Monday, 28 May 2012

Book review: The Distant Hours, Kate Norton

This book was passed to me by my mum. I love being passed on books. I don't hold with this new fangled e-book malarcy. The physical book is the thing. To be able to hold a book, to smell it - surely that improves the story tenfold. Mum had read this on holiday, the back of it has a slightly sun tan lotion feel to it and the spine has broke where I imagine it's been put down on a lounger (oh to be on a sun lounger). It's an ideal holiday book.

The Distant Hours follows the same lines as Kate Morton's previous novels, The House at Riverton and The Forgotten Garden. It's based on events from the 1940s and how they effect those of present day 1990s. As in her other novels its based on an aloof upper-class family. In the beginning this annoyed me. I felt like i had already read it as it was too familiar. But then it took so many unexpected turns I was hooked.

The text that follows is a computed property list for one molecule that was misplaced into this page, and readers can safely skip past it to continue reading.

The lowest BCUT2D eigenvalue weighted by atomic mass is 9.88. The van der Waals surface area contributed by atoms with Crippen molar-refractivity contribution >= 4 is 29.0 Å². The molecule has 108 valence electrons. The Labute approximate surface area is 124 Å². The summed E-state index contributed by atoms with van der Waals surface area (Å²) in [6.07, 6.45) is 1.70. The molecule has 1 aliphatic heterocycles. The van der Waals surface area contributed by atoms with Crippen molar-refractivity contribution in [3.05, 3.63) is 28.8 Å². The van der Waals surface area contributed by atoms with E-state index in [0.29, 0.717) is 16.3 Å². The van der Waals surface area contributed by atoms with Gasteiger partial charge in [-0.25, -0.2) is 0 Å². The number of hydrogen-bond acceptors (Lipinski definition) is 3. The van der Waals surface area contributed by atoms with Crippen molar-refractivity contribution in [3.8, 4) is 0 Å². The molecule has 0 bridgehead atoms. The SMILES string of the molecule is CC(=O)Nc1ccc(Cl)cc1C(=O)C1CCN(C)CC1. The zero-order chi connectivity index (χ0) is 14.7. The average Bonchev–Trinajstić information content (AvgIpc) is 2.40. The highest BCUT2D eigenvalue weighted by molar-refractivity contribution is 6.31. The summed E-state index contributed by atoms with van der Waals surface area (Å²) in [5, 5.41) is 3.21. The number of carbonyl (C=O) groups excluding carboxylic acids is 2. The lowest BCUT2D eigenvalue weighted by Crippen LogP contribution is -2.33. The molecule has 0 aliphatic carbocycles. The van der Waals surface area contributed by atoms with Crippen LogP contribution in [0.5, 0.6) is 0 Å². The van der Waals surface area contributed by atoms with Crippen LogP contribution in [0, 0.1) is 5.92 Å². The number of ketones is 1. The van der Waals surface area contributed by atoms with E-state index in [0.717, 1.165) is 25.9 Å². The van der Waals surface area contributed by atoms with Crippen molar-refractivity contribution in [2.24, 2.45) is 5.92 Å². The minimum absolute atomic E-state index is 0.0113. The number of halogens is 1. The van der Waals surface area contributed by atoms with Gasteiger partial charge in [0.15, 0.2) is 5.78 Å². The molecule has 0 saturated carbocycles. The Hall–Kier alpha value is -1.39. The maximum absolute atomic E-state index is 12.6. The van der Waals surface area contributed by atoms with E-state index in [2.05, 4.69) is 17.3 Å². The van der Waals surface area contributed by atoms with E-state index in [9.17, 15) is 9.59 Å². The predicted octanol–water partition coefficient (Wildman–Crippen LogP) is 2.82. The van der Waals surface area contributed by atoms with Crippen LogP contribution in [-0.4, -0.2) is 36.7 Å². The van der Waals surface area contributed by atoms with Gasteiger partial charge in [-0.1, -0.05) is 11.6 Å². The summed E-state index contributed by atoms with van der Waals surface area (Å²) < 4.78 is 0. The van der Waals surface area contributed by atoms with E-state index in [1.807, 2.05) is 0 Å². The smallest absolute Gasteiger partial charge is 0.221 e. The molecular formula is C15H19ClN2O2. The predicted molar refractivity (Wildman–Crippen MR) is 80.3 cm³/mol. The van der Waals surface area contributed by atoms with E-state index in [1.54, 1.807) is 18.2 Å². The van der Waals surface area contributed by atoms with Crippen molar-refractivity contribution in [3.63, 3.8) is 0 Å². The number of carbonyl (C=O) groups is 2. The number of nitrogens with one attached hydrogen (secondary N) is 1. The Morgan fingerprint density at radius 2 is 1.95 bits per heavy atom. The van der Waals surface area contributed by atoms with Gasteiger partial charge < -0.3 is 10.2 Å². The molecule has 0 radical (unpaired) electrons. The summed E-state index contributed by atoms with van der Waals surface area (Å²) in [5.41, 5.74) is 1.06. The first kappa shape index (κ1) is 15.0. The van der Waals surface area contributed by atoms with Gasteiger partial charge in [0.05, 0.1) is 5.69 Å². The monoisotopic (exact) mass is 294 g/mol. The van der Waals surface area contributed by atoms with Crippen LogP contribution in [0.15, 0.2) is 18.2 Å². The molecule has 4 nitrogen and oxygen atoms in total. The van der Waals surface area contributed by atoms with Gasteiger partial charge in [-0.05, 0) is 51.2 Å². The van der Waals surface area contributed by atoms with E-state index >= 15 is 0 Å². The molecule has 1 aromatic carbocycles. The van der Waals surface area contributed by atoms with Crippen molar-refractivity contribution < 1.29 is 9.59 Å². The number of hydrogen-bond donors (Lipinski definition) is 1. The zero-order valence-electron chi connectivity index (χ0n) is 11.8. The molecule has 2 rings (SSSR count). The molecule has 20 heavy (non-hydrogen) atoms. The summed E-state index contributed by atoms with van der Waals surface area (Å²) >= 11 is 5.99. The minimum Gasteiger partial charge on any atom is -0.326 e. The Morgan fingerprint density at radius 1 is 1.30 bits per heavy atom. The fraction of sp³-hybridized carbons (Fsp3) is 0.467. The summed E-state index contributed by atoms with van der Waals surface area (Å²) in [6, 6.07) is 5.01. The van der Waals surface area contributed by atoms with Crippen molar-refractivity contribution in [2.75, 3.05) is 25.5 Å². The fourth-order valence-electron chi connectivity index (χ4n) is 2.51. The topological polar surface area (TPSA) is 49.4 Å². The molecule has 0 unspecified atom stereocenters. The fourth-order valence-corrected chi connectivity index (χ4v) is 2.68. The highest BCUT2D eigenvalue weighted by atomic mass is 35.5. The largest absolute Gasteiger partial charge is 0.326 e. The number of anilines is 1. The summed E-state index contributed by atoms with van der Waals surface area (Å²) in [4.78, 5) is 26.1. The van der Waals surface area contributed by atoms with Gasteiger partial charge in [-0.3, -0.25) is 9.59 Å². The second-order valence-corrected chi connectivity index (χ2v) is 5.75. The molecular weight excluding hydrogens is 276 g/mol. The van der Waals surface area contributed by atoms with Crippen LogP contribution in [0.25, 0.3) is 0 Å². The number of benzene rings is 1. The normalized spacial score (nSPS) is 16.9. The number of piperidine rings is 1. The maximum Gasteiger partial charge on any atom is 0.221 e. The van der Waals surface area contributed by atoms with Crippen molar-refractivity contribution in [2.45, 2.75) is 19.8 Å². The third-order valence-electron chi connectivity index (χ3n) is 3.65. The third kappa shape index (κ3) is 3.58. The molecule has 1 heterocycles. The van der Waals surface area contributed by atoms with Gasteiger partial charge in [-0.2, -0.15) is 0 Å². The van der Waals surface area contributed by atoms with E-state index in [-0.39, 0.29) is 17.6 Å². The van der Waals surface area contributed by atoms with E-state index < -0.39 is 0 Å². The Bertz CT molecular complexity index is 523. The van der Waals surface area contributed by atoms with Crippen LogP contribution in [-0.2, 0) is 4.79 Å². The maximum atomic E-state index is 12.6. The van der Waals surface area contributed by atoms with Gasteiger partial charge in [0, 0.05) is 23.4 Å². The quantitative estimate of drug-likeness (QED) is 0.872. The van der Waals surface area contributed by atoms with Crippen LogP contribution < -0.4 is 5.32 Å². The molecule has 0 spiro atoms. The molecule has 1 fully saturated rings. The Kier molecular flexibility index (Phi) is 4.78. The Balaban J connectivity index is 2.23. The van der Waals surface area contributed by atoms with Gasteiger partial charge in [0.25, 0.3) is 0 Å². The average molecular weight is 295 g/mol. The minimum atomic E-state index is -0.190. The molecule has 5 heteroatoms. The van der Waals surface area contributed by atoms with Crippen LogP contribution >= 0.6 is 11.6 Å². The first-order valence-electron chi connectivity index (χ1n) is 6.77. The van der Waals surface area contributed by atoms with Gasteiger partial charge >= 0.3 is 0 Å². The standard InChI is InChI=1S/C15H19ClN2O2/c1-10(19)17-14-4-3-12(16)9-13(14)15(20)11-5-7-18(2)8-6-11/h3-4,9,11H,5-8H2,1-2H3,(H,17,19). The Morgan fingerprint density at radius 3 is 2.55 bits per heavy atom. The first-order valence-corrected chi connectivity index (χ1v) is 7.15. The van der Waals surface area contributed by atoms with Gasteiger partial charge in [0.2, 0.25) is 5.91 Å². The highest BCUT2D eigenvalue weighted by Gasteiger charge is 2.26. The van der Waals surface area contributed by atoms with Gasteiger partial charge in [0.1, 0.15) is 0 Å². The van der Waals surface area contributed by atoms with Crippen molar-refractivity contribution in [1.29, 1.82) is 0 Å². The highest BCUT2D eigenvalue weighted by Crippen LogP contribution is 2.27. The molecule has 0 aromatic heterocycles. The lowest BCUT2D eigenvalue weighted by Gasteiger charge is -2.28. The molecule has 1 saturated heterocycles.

The characters aren't predictable, although the main present day character, I felt needed a good kick up the proverbial. I don't know whether it was intended or not but she was pretty feeble and wouldn't be someone I'd trust with the mystery she unravels.

It's hard to say much about the story as too much will be given away. Its probably better to say if you've read the other novels you will not be disappointed. Get a copy now. Preferably from me, or a friend, or even better, a library. Sit on a sun lounger. Preferably in Cyprus and enjoy.

Next read - A Street Cat Named Bob - James Bowen ... Passed to me by my fantastic neighbour

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